22 February 1942
My dear, good wife!
Today right before mealtime (like every day) was general mail reception. And how much joy did I feel when both of your letters from the 16th of February as well as a letter from my darling wife and Uncle Franz from Untereff. r. Dienst (U. r. D.) were handed out to me! That is the first mail that I have received here, although on the first page of the letter in the corner, the number “5” is written. Other than a postcard and a letter from February 1st, 1942, I have received no letters. The other letters must have been lost in the mail. I will also begin numbering my letters from today on so that you will be able to tell if some of my letters also have not arrived. In February I sent my suitcase as well as 60 RM to you at home. I hope that both arrived in good condition. I’m including the mailing receipt in this letter so that you can look into things if the money still has not arrived. The other thing I wanted to tell you was not to be too conservative with the money. You can spend money on the family with peace of mind--I know that you won’t make any frivolous purchases. Just be happy that you can still buy enough to eat for the three children and don’t worry about money when you’re making such purchases.
The worries that you felt on my behalf are understandable, but they were unfounded. Everything you wrote to me about the children made me so happy. Please write such little stories to me often, as they give me endless joy. It is regrettable that Irmgard has earaches again. I feel so sorry for the little one. Earaches are painful. Now, about my little “Cinderella.” It is a lovely trait of hers that being so undemanding of attention, she is an easy child to raise. However, that trait also means that she may submit easily to outside influences, which could end up being a disadvantage for her. My dear wife, please encourage Elfriede every once in a while to get her own way when she’s up against Irmgard, whether during a game or some other appropriate opportunity.
Uncle Malz also sent me a kind letter recently. Please give him my most heartfelt thanks. His words made me very happy. I will write him a response as soon as I have the opportunity.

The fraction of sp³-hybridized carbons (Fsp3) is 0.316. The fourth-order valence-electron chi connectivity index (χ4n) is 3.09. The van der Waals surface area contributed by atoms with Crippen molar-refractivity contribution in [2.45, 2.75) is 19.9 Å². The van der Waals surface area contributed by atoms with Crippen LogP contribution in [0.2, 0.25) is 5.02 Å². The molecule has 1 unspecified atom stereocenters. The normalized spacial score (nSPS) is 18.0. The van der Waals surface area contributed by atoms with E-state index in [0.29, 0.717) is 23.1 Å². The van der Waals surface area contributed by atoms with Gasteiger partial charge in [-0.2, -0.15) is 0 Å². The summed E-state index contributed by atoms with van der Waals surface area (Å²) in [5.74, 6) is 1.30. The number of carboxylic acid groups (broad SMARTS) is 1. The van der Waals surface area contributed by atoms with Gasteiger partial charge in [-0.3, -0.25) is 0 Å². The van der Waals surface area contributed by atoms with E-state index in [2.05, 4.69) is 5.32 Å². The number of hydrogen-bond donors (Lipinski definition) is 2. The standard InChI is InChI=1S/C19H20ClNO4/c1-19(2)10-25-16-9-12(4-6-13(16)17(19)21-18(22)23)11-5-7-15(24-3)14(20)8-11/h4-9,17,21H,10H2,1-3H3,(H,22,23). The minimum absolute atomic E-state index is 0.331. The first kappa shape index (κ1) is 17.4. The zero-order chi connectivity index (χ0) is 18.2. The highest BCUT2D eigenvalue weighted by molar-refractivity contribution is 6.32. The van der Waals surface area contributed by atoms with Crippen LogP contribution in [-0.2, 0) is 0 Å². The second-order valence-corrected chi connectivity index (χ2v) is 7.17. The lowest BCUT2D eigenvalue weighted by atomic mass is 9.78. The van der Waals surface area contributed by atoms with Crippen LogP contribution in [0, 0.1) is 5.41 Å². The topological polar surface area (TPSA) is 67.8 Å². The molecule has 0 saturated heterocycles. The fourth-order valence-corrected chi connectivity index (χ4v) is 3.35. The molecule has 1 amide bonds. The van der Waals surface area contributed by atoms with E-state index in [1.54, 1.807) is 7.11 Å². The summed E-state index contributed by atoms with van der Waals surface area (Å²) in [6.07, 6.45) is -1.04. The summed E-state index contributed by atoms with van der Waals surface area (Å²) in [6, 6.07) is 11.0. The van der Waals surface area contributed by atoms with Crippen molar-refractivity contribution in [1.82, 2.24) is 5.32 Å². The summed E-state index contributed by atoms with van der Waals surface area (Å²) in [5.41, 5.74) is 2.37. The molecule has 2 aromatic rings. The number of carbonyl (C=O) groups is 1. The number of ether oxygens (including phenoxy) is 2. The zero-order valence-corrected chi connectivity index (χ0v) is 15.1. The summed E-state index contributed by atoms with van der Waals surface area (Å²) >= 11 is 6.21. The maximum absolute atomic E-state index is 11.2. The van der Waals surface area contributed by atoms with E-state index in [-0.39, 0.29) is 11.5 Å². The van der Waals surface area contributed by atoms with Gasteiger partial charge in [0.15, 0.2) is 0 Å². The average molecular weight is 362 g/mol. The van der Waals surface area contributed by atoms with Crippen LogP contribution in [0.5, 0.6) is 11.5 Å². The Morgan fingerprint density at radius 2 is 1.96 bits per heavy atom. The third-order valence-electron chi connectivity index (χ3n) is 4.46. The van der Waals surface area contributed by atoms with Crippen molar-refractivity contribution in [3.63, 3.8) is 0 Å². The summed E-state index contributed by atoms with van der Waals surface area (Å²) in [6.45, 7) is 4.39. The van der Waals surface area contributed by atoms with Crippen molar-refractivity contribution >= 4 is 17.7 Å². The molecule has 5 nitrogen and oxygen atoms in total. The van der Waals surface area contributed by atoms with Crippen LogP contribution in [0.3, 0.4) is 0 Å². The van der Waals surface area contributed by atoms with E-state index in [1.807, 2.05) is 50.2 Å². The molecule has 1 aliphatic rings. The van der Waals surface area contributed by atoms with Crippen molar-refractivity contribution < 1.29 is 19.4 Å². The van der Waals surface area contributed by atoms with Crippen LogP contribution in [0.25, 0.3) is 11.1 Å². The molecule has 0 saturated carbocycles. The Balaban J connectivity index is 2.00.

Once again, please do not worry about me. Think of me when you sit together on Saturday evenings, and speak of me and of the times that we spent together. But be happy and don’t mope around the house--I also will not let myself focus on bleary thoughts. These times are hard, but we must be harder than the times. Only then can we overcome all of this and be reunited some day after the fulfillment of our duties. I know that when I come home, you will have taken care of everything perfectly. The upbringing and health of the children will stand in perfect order; our house and possessions will have been managed well. I know that you will put forth every effort in fulfilling your many and difficult duties. That will then be something for you to be proud of, to say, ‘I did not fear these duties, I did not allow myself to falter, they could not get me down, but instead I coped with them to the best of my abilities.’ I personally will be pleased then as well, and today I can do my duty in good conscience, because I know that you will achieve all of this.
In this spirit, I send my love to you and kiss you a thousand times
From your faithful Josef, who loves you with his innermost heart
I send my greetings to our dear Onkel Malz, as well as to those comrades who have asked about me. Greetings to Alfons and Liesel as well as Frau Bach. She should give you a nice piece of sausage to remind you all of me.
When the package ban has been lifted, you can all send me something too!